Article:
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Comparison: The Perfectionist’s Incessant Urge

Alice had experienced many successes in her youth. She was gifted with athletic skills, intelligence, and an outgoing personality. She qualified for a scholarship in college and graduated with honors from a prestigious program. Alice enjoyed the praise of others, and felt she should be happy but was not. She had developed the habit of comparing herself with others. When she could not keep up with what she believed were others’ expectations, she felt anxious and depressed. She would say, “If I make a mistake, others will judge me, and I will be nothing!”

Perfectionism is a topic of interest to many because of the impact it can have in individuals’ lives. There is nothing wrong with having a desire to succeed in life and doing what it takes to accomplish it. The problem is when individuals get stuck in the minutia in order to avoid fears such as self-doubt, impressing others, or failure.

It is how you go about your goals and behaviors that make the difference between healthy and unhealthy perfectionism. If you are not satisfied with the way your life is going because you feel the need to keep up with certain image, you may be experiencing unhealthy perfectionism.


There is nothing wrong with contrasting and comparing. From the time we were kids we learned about opposites, similarities, and phrases such as “which one is not like the other” from books or children’s TV shows. Every item we own, food we eat, job or career we hold is because our amazing mind provides evaluations regarding what may work best for us. Comparison can help us make choices in our external world.

However, when it comes to our internal experiences, our mind may provide advice regarding our position in life in relation to that of others, which is not helpful. Joe runs faster than I do. Chloe is more successful than I am. Charlie is smarter than me. The Jones’ children are better behaved than mine. But as you may already have discovered, comparison doesn’t work quite the same in our internal world.

It has been said that, “the brain takes the shape of whatever the mind rests upon.” Comparing thoughts may become incessant. The amazing mind tries to come up with solutions that may lead you to the comparison treadmill. Sometimes, individuals report comparison is useful because it makes them work harder. Comparison may work temporarily, but the longer individuals with unhealthy perfectionism try to keep up, the more exhausted they become.

Lessons from Nature

Imagine that you found thousands of seashells along an exotic beach. Most of them appear intact, and some are slightly chipped. Some of them are multi-colored, and others are gray and dark. Some have lines and grooves and others look smooth. They vary in shades and shapes. Each of them is different and that’s what gives them their uniqueness and beauty.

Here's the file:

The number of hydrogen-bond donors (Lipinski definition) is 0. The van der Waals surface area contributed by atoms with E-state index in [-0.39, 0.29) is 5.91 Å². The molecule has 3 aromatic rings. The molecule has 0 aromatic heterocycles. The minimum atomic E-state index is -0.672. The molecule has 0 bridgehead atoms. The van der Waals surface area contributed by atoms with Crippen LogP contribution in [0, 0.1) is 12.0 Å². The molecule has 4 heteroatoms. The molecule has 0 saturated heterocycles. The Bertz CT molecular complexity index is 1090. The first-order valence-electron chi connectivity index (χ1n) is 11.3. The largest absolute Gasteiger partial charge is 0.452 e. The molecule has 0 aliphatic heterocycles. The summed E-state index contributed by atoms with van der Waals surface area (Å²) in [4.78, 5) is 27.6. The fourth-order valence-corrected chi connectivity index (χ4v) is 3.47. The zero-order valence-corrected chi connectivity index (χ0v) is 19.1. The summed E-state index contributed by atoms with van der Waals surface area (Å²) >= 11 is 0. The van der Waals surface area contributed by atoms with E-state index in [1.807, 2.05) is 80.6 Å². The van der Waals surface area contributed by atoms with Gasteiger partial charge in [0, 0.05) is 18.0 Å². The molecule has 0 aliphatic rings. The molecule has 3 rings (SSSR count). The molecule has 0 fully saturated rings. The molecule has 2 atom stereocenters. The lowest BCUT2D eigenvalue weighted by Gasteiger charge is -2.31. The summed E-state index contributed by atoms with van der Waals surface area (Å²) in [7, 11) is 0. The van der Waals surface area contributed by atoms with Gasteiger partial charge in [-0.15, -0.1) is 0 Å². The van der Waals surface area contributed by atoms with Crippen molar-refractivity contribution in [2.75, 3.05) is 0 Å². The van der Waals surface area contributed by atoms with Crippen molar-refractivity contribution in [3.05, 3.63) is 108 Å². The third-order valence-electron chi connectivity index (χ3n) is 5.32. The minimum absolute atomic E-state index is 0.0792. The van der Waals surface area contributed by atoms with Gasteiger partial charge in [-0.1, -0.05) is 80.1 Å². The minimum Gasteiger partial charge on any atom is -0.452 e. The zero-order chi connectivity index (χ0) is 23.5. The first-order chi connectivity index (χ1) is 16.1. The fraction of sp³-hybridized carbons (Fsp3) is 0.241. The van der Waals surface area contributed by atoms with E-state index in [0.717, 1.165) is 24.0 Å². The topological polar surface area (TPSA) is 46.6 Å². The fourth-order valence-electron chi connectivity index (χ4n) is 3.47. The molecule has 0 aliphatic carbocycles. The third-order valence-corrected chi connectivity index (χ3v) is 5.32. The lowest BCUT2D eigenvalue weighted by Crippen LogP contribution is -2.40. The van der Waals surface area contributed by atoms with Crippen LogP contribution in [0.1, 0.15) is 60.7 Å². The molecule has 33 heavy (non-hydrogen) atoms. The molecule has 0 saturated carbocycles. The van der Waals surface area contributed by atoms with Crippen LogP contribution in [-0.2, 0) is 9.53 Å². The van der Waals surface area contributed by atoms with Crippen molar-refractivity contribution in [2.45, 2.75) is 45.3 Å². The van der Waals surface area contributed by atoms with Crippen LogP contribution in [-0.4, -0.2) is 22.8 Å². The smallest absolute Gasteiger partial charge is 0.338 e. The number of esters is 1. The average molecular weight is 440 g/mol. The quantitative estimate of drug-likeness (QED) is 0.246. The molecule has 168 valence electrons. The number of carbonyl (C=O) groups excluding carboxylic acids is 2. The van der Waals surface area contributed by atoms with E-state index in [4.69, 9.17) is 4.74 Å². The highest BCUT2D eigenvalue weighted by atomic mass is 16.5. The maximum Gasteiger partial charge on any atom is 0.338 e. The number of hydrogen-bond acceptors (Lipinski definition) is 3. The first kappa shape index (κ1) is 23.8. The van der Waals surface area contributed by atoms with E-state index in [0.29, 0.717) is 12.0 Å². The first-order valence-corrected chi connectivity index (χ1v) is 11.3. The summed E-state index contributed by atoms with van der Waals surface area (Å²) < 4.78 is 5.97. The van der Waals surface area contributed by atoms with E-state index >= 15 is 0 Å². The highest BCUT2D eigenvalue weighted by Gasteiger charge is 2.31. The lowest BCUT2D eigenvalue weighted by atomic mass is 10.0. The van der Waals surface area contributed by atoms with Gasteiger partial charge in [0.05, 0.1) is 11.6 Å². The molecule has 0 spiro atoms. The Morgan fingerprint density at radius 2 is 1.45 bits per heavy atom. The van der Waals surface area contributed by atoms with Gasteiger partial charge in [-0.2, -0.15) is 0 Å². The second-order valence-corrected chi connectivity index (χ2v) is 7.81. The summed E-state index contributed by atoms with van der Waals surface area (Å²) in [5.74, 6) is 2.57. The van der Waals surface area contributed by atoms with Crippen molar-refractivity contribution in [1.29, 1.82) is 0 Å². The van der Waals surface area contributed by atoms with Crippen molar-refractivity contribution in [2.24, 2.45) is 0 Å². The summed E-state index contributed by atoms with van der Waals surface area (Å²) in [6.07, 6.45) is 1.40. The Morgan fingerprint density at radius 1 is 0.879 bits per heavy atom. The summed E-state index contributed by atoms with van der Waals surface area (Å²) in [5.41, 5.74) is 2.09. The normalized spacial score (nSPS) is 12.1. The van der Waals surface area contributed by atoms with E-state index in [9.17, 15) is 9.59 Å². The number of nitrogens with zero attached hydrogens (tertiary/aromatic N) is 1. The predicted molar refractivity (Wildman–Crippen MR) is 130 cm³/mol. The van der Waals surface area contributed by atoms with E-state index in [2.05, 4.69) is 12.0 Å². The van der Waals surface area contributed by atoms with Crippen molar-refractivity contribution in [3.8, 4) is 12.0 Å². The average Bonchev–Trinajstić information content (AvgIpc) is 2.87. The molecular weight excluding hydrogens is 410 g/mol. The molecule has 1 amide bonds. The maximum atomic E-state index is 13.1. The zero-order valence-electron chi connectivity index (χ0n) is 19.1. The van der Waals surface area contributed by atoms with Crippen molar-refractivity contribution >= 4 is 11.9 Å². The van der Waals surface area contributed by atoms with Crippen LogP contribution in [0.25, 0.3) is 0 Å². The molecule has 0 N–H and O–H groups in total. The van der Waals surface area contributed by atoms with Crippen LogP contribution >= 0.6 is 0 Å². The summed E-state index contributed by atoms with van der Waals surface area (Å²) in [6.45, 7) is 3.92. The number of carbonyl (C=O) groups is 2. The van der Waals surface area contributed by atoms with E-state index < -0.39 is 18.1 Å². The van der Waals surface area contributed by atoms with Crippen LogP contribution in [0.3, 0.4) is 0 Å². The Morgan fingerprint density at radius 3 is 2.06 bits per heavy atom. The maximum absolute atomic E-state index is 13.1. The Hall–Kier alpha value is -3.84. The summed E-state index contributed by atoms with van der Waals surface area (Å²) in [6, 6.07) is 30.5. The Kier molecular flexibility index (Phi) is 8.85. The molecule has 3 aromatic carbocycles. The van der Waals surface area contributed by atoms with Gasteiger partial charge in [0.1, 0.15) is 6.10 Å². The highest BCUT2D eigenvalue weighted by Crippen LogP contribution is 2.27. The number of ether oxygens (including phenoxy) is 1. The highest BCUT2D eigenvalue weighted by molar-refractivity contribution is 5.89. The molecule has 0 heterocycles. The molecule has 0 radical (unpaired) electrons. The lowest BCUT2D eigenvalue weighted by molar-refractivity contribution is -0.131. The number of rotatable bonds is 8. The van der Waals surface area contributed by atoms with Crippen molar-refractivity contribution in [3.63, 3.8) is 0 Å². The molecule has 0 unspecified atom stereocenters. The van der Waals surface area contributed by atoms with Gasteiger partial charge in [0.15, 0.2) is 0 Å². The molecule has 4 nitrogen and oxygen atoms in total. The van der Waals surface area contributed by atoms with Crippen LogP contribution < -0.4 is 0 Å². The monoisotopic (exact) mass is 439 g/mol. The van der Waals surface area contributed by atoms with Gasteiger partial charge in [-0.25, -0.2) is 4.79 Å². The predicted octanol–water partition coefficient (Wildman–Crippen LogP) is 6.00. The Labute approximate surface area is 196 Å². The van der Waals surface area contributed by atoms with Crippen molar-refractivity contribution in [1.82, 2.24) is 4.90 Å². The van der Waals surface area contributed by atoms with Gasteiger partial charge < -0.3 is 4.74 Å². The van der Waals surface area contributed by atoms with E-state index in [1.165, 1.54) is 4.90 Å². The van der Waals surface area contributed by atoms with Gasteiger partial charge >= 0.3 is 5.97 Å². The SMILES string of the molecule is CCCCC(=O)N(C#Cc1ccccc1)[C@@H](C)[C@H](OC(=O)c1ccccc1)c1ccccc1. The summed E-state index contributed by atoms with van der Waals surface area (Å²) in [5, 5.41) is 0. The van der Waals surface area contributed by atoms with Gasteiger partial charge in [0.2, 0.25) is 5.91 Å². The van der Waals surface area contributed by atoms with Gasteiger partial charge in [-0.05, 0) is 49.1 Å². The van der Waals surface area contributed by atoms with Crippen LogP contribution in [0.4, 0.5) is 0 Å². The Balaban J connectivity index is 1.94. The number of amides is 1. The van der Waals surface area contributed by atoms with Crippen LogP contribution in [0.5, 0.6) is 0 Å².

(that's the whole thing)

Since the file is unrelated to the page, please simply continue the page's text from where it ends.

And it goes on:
If the seashells could talk, they could tell you countless stories about their journey to the shore. They would speak of hardships and storms they endured and how forceful waves brought them there.

Each seashell has had its own journey. The distress from being in the ocean may not be obvious. But, would it be right to say that one is above or below others? If you were a seashell and you noticed another one that appeared to have no flaws and no apparent signs of distress, would it be fair to say that it has had a better life than yours?

The Mind

Our human tendency to compare is highly ingrained. Our ancestors needed a quick and judgmental mind in order to stay alive. We also strive for survival and acceptance instinctively. Our mind constantly provides us with advice to do so.

When the mind becomes overzealous about protecting us, the challenges crop up. The mind creates thoughts and judgments we believe, and eventually we become stuck. We become distressed and in turn begin to create mental habits that may end up being unhelpful in the long run. Constant comparison is one of them.

Learning to Watch Your Thoughts

This is an ACT (Acceptance and Commitment Therapy) principle that can help you create distance between you and your thoughts. If you are inclined to regularly compare yourself with others, you can begin to change that habit. You can learn to notice your thoughts instead of being entangled with them.

Sit still and watch your thoughts: Take at least 3-5 minutes twice daily to sit quietly and observe your thoughts. Notice how your mind — the time machine — takes you back to the past or the future. Pay attention when the thoughts are about the present moment. Become curious about what your mind does and when it urges you to jump on the comparison treadmill. Acknowledge that and whatever else may come up during your practice.

Write your thoughts on paper: Take at least 5-10 minutes twice daily to write everything the mind is saying in that moment. Notice when the thoughts are judgmental and if they are helpful or unhelpful. Keep noticing as you write them. You can become an observer of your thoughts by writing the old fashioned way.

Theodore Roosevelt once said, “Comparison is the thief of joy.” Don’t let that impostor get in the way of finding joy and more meaning in life. Be patient and remember that it is about the process!

Source: psychcenteral